European Parliament’s rights body reiterates Tibet dialogue call

June 24, 2017 1:57 am0 commentsViews: 22
Pier Antonio Panzeri, Chairman of the Subcommittee on Human Rights of the European Parliament. (Photo courtesy: Lematin.ma)

Pier Antonio Panzeri, Chairman of the Subcommittee on Human Rights of the European Parliament. (Photo courtesy: Lematin.ma)

(TibetanReview.net, Jun23, 2017) – Following the European Union’s failure to come out with a statement on China’s human rights record at the ongoing UN Human Rights Council meet in Geneva, the European Parliament has issued a press statement Jun 22, making it clear that the issue continues to be of grave concern to the outside world. Among other things, the statement, issued by Pier Antonio Panzeri, Chairman of the Subcommittee on Human Rights of the European Parliament, expresses concern over the grave human rights situation in Tibet and calls on the Chinese government to resume the Sino-Tibetan dialogue.

The statement particularly highlights the still ongoing destruction at the Larung Gar Buddhist institute in a Tibetan area of Sichuan Province begun by Chinese authorities in Jul 2016 and the violation of fundamental human rights in Tibet.

The statement says: “The Subcommittee on Human Rights and the European Parliament also remain highly concerned about all individual cases and situations, particularly those specifically referred to in Parliament’s resolutions, including Ilham Tohti, Liu Xiaobo, Hong Kong and the Larung Gar Buddhist school and monastery and the grave human rights situation in Tibet. We reiterate our call to the Chinese government to resume the dialogue with the representatives of the Dalai Lama.”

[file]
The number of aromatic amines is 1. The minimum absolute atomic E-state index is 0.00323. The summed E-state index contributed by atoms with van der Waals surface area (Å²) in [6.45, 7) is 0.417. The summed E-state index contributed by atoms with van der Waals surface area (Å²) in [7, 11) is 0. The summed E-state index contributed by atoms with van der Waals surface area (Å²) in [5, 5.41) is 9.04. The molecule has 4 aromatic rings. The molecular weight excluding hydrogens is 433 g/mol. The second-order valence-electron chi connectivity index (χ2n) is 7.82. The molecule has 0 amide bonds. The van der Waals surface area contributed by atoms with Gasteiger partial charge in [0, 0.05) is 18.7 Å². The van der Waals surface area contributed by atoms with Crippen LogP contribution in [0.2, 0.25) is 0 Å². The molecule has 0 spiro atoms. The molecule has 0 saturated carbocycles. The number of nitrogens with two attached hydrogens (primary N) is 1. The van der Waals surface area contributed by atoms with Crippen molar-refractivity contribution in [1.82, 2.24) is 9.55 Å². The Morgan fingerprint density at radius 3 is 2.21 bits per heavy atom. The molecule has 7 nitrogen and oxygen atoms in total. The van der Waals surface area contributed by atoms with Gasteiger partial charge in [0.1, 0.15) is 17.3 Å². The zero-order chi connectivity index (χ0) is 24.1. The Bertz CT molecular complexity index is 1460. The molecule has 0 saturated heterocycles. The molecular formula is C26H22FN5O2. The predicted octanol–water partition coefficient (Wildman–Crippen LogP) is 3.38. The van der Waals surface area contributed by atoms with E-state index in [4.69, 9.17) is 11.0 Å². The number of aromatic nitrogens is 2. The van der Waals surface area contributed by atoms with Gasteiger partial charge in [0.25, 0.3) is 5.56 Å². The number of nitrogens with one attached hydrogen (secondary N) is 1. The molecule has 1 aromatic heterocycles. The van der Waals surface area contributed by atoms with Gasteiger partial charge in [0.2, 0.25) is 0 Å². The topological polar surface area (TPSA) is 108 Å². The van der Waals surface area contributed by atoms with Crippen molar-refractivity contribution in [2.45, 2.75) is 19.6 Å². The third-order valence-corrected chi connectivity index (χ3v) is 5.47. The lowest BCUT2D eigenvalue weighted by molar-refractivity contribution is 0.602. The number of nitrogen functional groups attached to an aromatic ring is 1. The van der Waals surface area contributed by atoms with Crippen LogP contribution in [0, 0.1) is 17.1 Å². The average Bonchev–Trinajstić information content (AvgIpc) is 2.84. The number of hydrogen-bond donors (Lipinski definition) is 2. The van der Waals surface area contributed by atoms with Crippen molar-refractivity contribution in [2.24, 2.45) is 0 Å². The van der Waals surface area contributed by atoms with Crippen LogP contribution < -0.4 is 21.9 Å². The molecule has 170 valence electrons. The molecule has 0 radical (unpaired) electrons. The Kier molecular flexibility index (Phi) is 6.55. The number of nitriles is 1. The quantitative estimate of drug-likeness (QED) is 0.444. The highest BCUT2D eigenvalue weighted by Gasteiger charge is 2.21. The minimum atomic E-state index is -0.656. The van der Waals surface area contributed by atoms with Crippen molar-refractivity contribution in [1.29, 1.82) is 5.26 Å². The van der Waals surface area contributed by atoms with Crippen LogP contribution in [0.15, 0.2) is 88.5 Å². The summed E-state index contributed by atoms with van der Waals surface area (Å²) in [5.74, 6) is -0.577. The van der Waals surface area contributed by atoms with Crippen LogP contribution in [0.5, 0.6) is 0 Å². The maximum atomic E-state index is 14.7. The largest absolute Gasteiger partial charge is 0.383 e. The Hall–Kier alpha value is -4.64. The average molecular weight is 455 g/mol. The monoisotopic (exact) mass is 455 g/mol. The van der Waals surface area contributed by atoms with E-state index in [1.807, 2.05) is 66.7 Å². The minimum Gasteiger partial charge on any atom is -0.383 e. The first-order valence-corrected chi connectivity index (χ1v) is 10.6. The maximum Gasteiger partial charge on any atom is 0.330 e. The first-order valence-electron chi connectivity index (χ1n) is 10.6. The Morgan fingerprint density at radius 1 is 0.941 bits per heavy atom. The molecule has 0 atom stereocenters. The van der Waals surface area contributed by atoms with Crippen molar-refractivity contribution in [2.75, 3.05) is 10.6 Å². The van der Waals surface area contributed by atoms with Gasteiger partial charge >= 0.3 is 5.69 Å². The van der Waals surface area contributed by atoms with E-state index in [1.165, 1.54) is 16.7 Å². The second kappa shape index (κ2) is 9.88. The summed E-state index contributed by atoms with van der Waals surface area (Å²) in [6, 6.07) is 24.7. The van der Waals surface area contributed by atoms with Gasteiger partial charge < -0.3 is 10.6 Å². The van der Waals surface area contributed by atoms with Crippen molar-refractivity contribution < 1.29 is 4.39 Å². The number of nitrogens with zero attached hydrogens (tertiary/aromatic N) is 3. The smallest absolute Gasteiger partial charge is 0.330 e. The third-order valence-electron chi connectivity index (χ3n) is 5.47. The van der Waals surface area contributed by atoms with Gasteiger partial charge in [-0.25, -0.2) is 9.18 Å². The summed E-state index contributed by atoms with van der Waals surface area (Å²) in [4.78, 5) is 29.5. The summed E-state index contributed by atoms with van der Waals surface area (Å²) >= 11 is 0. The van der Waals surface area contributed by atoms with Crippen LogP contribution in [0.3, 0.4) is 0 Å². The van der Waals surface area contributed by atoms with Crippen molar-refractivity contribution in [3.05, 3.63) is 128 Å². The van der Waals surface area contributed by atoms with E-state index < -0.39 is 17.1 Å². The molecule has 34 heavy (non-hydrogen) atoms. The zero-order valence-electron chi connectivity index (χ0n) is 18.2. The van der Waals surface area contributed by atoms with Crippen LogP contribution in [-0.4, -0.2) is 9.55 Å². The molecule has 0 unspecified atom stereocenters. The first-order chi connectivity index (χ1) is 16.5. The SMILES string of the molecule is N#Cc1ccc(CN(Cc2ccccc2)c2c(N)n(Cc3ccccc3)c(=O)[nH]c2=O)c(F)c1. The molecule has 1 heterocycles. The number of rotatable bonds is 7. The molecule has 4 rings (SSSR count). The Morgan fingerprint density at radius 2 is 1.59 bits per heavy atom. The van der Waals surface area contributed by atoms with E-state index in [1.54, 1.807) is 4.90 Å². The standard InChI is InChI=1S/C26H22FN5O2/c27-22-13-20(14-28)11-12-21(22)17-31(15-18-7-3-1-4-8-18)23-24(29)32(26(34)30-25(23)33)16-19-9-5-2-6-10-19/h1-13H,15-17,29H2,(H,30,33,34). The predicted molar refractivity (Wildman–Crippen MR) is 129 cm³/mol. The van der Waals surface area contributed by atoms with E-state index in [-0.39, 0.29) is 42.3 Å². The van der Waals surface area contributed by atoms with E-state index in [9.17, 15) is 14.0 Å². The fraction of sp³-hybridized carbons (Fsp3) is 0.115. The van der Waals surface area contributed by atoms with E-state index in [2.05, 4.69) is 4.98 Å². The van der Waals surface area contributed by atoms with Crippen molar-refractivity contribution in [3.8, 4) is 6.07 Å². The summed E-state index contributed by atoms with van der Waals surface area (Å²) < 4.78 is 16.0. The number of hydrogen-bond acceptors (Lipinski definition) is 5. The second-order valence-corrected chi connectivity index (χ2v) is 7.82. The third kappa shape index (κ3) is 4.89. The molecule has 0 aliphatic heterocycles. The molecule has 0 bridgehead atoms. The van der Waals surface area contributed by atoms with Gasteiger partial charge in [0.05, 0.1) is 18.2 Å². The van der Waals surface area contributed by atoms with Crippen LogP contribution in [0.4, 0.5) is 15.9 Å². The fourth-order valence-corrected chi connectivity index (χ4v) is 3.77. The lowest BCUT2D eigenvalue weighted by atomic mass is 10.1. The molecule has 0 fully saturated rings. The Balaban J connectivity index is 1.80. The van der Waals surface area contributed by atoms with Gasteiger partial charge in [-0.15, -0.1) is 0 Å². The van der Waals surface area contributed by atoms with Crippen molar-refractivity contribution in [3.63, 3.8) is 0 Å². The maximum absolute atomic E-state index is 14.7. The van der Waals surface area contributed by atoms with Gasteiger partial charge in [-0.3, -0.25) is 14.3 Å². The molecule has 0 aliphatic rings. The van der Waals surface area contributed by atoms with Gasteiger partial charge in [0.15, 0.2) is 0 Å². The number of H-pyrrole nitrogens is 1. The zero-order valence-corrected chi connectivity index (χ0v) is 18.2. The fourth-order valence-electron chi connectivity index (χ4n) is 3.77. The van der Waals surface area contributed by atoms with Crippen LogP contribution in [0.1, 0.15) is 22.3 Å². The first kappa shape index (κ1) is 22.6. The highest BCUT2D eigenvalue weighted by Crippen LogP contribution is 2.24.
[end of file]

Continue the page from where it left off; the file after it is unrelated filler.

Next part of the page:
The statement says, “A regular and strengthened human rights dialogue following a well-established pattern and rhythm, allowing for high-level participation from both sides, leading to tangible results, is in the interest of both partners.”

The statement also urges the EU and its Member States to consistently raise these individual cases and issues with their Chinese counterparts also outside the human rights dialogue in their regular exchanges, including on trade and investment.

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